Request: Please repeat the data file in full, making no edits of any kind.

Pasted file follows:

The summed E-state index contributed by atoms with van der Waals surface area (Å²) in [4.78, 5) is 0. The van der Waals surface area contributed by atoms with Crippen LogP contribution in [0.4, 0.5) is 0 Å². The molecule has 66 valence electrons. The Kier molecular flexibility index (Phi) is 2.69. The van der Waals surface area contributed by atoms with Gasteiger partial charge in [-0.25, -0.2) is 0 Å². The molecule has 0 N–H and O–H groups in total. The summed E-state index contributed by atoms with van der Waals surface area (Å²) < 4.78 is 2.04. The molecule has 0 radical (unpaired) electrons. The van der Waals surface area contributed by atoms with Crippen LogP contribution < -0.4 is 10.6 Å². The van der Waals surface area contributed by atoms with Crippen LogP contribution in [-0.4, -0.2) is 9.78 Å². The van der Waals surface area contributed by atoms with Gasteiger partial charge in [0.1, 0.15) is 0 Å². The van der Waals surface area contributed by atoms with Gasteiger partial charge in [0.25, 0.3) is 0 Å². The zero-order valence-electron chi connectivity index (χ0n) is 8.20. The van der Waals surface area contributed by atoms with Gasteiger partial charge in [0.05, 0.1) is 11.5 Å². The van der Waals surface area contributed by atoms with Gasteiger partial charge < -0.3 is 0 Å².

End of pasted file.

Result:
The summed E-state index contributed by atoms with van der Waals surface area (Å²) in [4.78, 5) is 0. The van der Waals surface area contributed by atoms with Crippen LogP contribution in [0.4, 0.5) is 0 Å². The molecule has 66 valence electrons. The Kier molecular flexibility index (Phi) is 2.69. The van der Waals surface area contributed by atoms with Gasteiger partial charge in [-0.25, -0.2) is 0 Å². The molecule has 0 N–H and O–H groups in total. The summed E-state index contributed by atoms with van der Waals surface area (Å²) < 4.78 is 2.04. The molecule has 0 radical (unpaired) electrons. The van der Waals surface area contributed by atoms with Crippen LogP contribution < -0.4 is 10.6 Å². The van der Waals surface area contributed by atoms with Crippen LogP contribution in [-0.4, -0.2) is 9.78 Å². The van der Waals surface area contributed by atoms with Gasteiger partial charge in [0.1, 0.15) is 0 Å². The van der Waals surface area contributed by atoms with Gasteiger partial charge in [0.25, 0.3) is 0 Å². The zero-order valence-electron chi connectivity index (χ0n) is 8.20. The van der Waals surface area contributed by atoms with Gasteiger partial charge in [0.05, 0.1) is 11.5 Å². The van der Waals surface area contributed by atoms with Gasteiger partial charge < -0.3 is 0 Å².